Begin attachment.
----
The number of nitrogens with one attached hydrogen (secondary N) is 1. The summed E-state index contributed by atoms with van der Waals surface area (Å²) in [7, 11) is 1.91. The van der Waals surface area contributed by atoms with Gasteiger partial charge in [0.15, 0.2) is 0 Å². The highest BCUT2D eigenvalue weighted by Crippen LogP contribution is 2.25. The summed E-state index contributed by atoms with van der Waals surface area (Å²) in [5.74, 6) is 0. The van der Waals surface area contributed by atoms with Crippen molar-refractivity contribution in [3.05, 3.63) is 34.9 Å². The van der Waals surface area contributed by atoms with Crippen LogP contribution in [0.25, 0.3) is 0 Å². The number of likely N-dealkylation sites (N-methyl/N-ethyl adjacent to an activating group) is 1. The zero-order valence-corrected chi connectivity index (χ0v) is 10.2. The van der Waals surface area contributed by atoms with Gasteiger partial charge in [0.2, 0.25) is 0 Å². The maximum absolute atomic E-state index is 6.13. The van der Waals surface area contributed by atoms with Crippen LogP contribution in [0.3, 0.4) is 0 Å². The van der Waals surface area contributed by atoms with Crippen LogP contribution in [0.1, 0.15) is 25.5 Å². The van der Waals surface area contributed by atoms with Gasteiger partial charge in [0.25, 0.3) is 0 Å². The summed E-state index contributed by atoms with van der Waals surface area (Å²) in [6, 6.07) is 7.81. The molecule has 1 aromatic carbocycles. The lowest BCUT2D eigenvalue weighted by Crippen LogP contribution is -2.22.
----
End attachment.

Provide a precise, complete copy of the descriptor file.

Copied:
The number of nitrogens with one attached hydrogen (secondary N) is 1. The summed E-state index contributed by atoms with van der Waals surface area (Å²) in [7, 11) is 1.91. The van der Waals surface area contributed by atoms with Gasteiger partial charge in [0.15, 0.2) is 0 Å². The highest BCUT2D eigenvalue weighted by Crippen LogP contribution is 2.25. The summed E-state index contributed by atoms with van der Waals surface area (Å²) in [5.74, 6) is 0. The van der Waals surface area contributed by atoms with Crippen molar-refractivity contribution in [3.05, 3.63) is 34.9 Å². The van der Waals surface area contributed by atoms with Crippen LogP contribution in [0.25, 0.3) is 0 Å². The number of likely N-dealkylation sites (N-methyl/N-ethyl adjacent to an activating group) is 1. The zero-order valence-corrected chi connectivity index (χ0v) is 10.2. The van der Waals surface area contributed by atoms with Gasteiger partial charge in [0.2, 0.25) is 0 Å². The maximum absolute atomic E-state index is 6.13. The van der Waals surface area contributed by atoms with Crippen LogP contribution in [0.3, 0.4) is 0 Å². The van der Waals surface area contributed by atoms with Crippen LogP contribution in [0.1, 0.15) is 25.5 Å². The van der Waals surface area contributed by atoms with Gasteiger partial charge in [0.25, 0.3) is 0 Å². The summed E-state index contributed by atoms with van der Waals surface area (Å²) in [6, 6.07) is 7.81. The molecule has 1 aromatic carbocycles. The lowest BCUT2D eigenvalue weighted by Crippen LogP contribution is -2.22.